"I will give only a few ideas on the subject. We should response adequately, quickly, decisively and together to the actions of international terrorists that contradict all moral and legal principles and recognize no borders," he said. In his opinion, the international nature of terrorism requires united efforts of all leading powers and all countries of the world.

At the same time, Mr. Ivanov pointed out that he did not understand the situation around Russia's anti-terrorist efforts in Chechnya.

"Terrorists with their hands smeared with blood of Russian citizens are walking free, travelling from one European country to another, visiting European resorts. Moreover, their speculations about Russia are listened to in the West, and conference are arranged for them," he said.

Despite all the anti-terrorist boom in Europe, "many Russian citizens are denied visas, while terrorists acquire Schengen visas easily," he emphasized. "For example, Akhmed Zakayev, who is on Russia's search warrant, hid at first in Denmark and is now living in Great Britain. In January he visited Germany," the minister said.

According to him, many forget that "flirting with terrorists does not only leads to new victims, but also insults the memory of those killed by their actions". "Victims of terrorist attacks have their rights as well as perpetrators," Mr. Ivanov emphasized.

Also, Russia does not see any real progress in neutralizing the terrorist threat from Afghanistan, the minister said.

"Russia supports anti-terrorist operations in Afghanistan. At the same time, despite the massive military presence, the situation in the country remains difficult. We do not see a real progress in neutralizing the terrorist threat from Afghanistan," the minister said.

According to him, terrorist attacks in Afghanistan take lives of soldiers and civilians. Attacks on representatives of international humanitarian organizations still continue, he recalled. "Now and then there are outbreaks of violence between different ethnic and religious groups," he added. Even the system of Afghani authorities lacks unity, Mr. Ivanov pointed out.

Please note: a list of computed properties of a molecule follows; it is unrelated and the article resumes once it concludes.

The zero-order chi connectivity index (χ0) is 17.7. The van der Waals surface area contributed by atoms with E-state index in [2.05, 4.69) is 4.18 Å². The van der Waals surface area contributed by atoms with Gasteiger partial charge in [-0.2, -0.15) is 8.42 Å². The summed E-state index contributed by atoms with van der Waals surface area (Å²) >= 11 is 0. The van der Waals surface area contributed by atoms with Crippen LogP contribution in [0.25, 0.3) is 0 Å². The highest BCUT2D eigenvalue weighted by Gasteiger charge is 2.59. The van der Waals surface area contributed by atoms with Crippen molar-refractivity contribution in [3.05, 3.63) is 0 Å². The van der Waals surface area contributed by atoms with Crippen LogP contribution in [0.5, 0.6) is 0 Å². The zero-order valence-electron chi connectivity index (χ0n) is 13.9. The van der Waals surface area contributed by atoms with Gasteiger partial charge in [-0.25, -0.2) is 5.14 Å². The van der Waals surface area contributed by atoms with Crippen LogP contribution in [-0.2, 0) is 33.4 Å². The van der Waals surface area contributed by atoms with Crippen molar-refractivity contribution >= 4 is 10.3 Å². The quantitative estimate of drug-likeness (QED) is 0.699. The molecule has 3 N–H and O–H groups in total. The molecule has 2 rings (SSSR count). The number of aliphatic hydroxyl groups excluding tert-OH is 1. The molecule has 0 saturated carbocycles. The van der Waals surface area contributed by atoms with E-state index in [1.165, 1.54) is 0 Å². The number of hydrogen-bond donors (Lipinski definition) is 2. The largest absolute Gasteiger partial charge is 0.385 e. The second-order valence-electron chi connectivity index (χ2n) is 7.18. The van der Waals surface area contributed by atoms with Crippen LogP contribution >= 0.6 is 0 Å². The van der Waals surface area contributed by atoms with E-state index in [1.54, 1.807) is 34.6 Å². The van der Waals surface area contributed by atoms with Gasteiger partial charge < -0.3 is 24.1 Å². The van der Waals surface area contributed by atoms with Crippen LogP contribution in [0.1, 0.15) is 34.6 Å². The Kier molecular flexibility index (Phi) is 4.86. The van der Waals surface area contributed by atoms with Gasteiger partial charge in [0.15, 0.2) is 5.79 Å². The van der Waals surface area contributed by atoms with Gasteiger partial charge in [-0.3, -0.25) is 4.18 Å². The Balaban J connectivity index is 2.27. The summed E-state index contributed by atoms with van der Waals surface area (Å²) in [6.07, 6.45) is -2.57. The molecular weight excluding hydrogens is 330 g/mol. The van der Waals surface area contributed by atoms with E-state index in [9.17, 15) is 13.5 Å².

"The prospect of holding national elections in Afghanistan scheduled for autumn 2004 remains obscure," he stated.

In his opinion, the reason is simple, "the success of NATO troops in defeating the Taliban regime has not been accompanied by building of a civil society, restoration of the country's economy and integration of the Afghani society in international processes".

Russia is ready to render technical assistance and consultations in arranging operations against Afghani drug trafficking, Mr. Ivanov said. "Russia has repeatedly expressed its hope that peacekeepers and anti-terrorist coalition forces in Afghanistan will also fight against drug trafficking. We welcomed the recent anti-terrorist operation in Afghanistan, when 1.5 tons of opium were confiscated," the minister said. "Certainly, the work in this sphere will be difficult, careful, but very important for future generations," he believes.

According to Mr. Ivanov, "the Tajik-Afghani border, guarded by Russian frontier troops, has become a place where fight against drug dealers goes on around the clock". Since January 8, 2004, the troops have killed five armed Afghani drug couriers, who were trying to cross the border, he said. "They had two bags of heroin totaling about 35 kg, 15 kg of marijuana, a gun with three magazines, two foreign-made radio stations and means to cross the Afghan-Tajik border river Pyandzh," he said. It is not the only case. According to the UN information, in 2003 Afghanistan harvested 3,600 tons of opium, which accounts for three fourths of the world's illegal production, he pointed out. "After procession this will yield over 300 tons of heroin," the minister emphasized. Annual turnover of Afghani drugs amounts to $30 billion and involves over 1.5 million people, he said. "Only very naive people may fail to understand that a large share of drug money is allocated to finance extremist and terrorist organizations," he underlined.

Mr. Ivanov also touched upon the situation in Kosovo. In his opinion, the stabilization operation there has "in fact failed". According to him, "today it is perfectly clear that the attempts to appease extremists among Kosovo Albanians, who seek to form a mono-ethnic society, have failed and created a serious danger for the destabilization of the whole region." The NATO has to understand at last that "it is impossible to flirt with political extremists, with vandals, who destroy monuments in Kosovo listed in UNESCO registries, who kill civilians or drive them out of their homes."